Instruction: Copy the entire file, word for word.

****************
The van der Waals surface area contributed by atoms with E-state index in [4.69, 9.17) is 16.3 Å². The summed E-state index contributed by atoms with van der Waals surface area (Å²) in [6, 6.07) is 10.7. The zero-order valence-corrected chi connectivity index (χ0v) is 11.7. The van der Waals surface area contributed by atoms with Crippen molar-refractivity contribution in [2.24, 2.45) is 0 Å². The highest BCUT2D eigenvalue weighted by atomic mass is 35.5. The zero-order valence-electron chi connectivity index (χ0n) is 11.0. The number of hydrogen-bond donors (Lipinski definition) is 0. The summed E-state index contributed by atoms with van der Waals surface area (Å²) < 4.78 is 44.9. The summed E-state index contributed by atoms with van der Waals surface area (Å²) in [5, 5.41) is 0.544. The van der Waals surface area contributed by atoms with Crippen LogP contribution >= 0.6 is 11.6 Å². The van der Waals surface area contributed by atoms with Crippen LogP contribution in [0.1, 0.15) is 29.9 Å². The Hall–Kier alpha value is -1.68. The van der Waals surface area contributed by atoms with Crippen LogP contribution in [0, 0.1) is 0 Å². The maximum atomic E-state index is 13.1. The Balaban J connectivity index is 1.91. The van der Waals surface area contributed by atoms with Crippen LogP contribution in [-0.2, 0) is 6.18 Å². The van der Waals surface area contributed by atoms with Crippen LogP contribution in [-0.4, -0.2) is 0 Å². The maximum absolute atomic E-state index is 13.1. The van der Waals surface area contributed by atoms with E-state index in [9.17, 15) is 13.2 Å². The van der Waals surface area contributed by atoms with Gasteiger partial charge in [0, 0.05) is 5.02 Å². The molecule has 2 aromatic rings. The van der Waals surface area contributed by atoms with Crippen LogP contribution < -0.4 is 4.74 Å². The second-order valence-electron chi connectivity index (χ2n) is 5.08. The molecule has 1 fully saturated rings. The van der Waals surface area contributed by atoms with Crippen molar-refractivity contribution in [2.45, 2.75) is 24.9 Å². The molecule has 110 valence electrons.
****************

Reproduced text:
The van der Waals surface area contributed by atoms with E-state index in [4.69, 9.17) is 16.3 Å². The summed E-state index contributed by atoms with van der Waals surface area (Å²) in [6, 6.07) is 10.7. The zero-order valence-corrected chi connectivity index (χ0v) is 11.7. The van der Waals surface area contributed by atoms with Crippen molar-refractivity contribution in [2.24, 2.45) is 0 Å². The highest BCUT2D eigenvalue weighted by atomic mass is 35.5. The zero-order valence-electron chi connectivity index (χ0n) is 11.0. The number of hydrogen-bond donors (Lipinski definition) is 0. The summed E-state index contributed by atoms with van der Waals surface area (Å²) < 4.78 is 44.9. The summed E-state index contributed by atoms with van der Waals surface area (Å²) in [5, 5.41) is 0.544. The van der Waals surface area contributed by atoms with Crippen LogP contribution >= 0.6 is 11.6 Å². The van der Waals surface area contributed by atoms with Crippen LogP contribution in [0.1, 0.15) is 29.9 Å². The Hall–Kier alpha value is -1.68. The van der Waals surface area contributed by atoms with Crippen LogP contribution in [0, 0.1) is 0 Å². The maximum atomic E-state index is 13.1. The Balaban J connectivity index is 1.91. The van der Waals surface area contributed by atoms with Crippen LogP contribution in [-0.2, 0) is 6.18 Å². The van der Waals surface area contributed by atoms with Crippen LogP contribution in [-0.4, -0.2) is 0 Å². The maximum absolute atomic E-state index is 13.1. The van der Waals surface area contributed by atoms with E-state index in [9.17, 15) is 13.2 Å². The van der Waals surface area contributed by atoms with Gasteiger partial charge in [0, 0.05) is 5.02 Å². The molecule has 2 aromatic rings. The van der Waals surface area contributed by atoms with Crippen LogP contribution < -0.4 is 4.74 Å². The second-order valence-electron chi connectivity index (χ2n) is 5.08. The molecule has 1 fully saturated rings. The van der Waals surface area contributed by atoms with Crippen molar-refractivity contribution in [2.45, 2.75) is 24.9 Å². The molecule has 110 valence electrons.